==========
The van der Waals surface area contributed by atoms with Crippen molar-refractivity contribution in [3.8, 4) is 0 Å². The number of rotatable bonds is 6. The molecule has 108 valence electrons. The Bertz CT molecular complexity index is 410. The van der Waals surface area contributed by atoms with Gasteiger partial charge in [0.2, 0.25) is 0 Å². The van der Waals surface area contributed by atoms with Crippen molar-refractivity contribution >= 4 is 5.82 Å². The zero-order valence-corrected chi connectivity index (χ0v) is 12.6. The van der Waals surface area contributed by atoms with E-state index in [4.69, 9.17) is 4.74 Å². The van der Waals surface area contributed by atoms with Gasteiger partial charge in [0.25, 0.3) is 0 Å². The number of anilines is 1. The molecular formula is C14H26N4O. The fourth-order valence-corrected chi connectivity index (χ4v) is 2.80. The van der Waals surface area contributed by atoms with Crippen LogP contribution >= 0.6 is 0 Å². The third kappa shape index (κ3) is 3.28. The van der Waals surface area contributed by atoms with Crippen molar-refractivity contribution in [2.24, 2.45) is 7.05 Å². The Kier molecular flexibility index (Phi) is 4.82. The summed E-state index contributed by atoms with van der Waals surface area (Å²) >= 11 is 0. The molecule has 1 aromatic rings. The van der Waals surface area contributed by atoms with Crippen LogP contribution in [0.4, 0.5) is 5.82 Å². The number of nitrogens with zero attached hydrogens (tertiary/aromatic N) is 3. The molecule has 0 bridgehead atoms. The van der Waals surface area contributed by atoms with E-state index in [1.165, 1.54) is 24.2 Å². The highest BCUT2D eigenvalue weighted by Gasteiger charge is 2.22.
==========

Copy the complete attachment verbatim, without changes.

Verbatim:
The van der Waals surface area contributed by atoms with Crippen molar-refractivity contribution in [3.8, 4) is 0 Å². The number of rotatable bonds is 6. The molecule has 108 valence electrons. The Bertz CT molecular complexity index is 410. The van der Waals surface area contributed by atoms with Gasteiger partial charge in [0.2, 0.25) is 0 Å². The van der Waals surface area contributed by atoms with Crippen molar-refractivity contribution >= 4 is 5.82 Å². The zero-order valence-corrected chi connectivity index (χ0v) is 12.6. The van der Waals surface area contributed by atoms with E-state index in [4.69, 9.17) is 4.74 Å². The van der Waals surface area contributed by atoms with Gasteiger partial charge in [0.25, 0.3) is 0 Å². The number of anilines is 1. The molecular formula is C14H26N4O. The fourth-order valence-corrected chi connectivity index (χ4v) is 2.80. The van der Waals surface area contributed by atoms with Crippen LogP contribution >= 0.6 is 0 Å². The third kappa shape index (κ3) is 3.28. The van der Waals surface area contributed by atoms with Crippen molar-refractivity contribution in [2.24, 2.45) is 7.05 Å². The Kier molecular flexibility index (Phi) is 4.82. The summed E-state index contributed by atoms with van der Waals surface area (Å²) >= 11 is 0. The molecule has 1 aromatic rings. The van der Waals surface area contributed by atoms with Crippen LogP contribution in [0.4, 0.5) is 5.82 Å². The number of nitrogens with zero attached hydrogens (tertiary/aromatic N) is 3. The molecule has 0 bridgehead atoms. The van der Waals surface area contributed by atoms with E-state index in [1.165, 1.54) is 24.2 Å². The highest BCUT2D eigenvalue weighted by Gasteiger charge is 2.22.